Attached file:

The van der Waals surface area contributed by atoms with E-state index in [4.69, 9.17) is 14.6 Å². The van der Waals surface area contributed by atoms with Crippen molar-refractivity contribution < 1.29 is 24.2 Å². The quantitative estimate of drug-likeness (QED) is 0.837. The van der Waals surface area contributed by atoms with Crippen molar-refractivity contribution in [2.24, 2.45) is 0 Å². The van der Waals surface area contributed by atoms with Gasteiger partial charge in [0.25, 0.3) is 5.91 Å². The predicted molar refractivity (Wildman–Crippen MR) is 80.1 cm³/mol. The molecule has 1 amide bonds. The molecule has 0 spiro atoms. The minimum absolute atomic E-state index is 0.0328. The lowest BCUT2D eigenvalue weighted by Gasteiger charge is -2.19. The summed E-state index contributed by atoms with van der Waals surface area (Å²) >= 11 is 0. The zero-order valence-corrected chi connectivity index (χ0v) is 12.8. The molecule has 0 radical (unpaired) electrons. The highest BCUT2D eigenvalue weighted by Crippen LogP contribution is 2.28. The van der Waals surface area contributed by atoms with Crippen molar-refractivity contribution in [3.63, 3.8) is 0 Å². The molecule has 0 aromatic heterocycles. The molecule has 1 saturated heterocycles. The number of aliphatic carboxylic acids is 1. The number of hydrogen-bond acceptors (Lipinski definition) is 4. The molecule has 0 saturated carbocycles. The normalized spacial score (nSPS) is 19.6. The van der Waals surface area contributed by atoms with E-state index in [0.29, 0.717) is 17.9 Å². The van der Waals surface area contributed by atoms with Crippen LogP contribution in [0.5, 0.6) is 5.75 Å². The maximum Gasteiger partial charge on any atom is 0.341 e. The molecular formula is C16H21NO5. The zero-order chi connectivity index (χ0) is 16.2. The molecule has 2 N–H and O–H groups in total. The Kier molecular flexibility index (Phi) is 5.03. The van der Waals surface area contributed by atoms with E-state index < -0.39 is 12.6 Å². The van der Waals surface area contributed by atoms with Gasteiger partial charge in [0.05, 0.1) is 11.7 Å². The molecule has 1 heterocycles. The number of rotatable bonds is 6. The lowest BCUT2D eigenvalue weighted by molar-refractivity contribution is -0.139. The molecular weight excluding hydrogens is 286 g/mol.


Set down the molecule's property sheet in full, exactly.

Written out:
The van der Waals surface area contributed by atoms with E-state index in [4.69, 9.17) is 14.6 Å². The van der Waals surface area contributed by atoms with Crippen molar-refractivity contribution < 1.29 is 24.2 Å². The quantitative estimate of drug-likeness (QED) is 0.837. The van der Waals surface area contributed by atoms with Crippen molar-refractivity contribution in [2.24, 2.45) is 0 Å². The van der Waals surface area contributed by atoms with Gasteiger partial charge in [0.25, 0.3) is 5.91 Å². The predicted molar refractivity (Wildman–Crippen MR) is 80.1 cm³/mol. The molecule has 1 amide bonds. The molecule has 0 spiro atoms. The minimum absolute atomic E-state index is 0.0328. The lowest BCUT2D eigenvalue weighted by Gasteiger charge is -2.19. The summed E-state index contributed by atoms with van der Waals surface area (Å²) >= 11 is 0. The zero-order valence-corrected chi connectivity index (χ0v) is 12.8. The molecule has 0 radical (unpaired) electrons. The highest BCUT2D eigenvalue weighted by Crippen LogP contribution is 2.28. The van der Waals surface area contributed by atoms with Crippen molar-refractivity contribution in [3.63, 3.8) is 0 Å². The molecule has 0 aromatic heterocycles. The molecule has 1 saturated heterocycles. The number of aliphatic carboxylic acids is 1. The number of hydrogen-bond acceptors (Lipinski definition) is 4. The molecule has 0 saturated carbocycles. The normalized spacial score (nSPS) is 19.6. The van der Waals surface area contributed by atoms with E-state index in [0.29, 0.717) is 17.9 Å². The van der Waals surface area contributed by atoms with Crippen LogP contribution in [0.5, 0.6) is 5.75 Å². The maximum Gasteiger partial charge on any atom is 0.341 e. The molecular formula is C16H21NO5. The zero-order chi connectivity index (χ0) is 16.2. The molecule has 2 N–H and O–H groups in total. The Kier molecular flexibility index (Phi) is 5.03. The van der Waals surface area contributed by atoms with E-state index < -0.39 is 12.6 Å². The van der Waals surface area contributed by atoms with Gasteiger partial charge in [0.05, 0.1) is 11.7 Å². The molecule has 1 heterocycles. The number of rotatable bonds is 6. The lowest BCUT2D eigenvalue weighted by molar-refractivity contribution is -0.139. The molecular weight excluding hydrogens is 286 g/mol.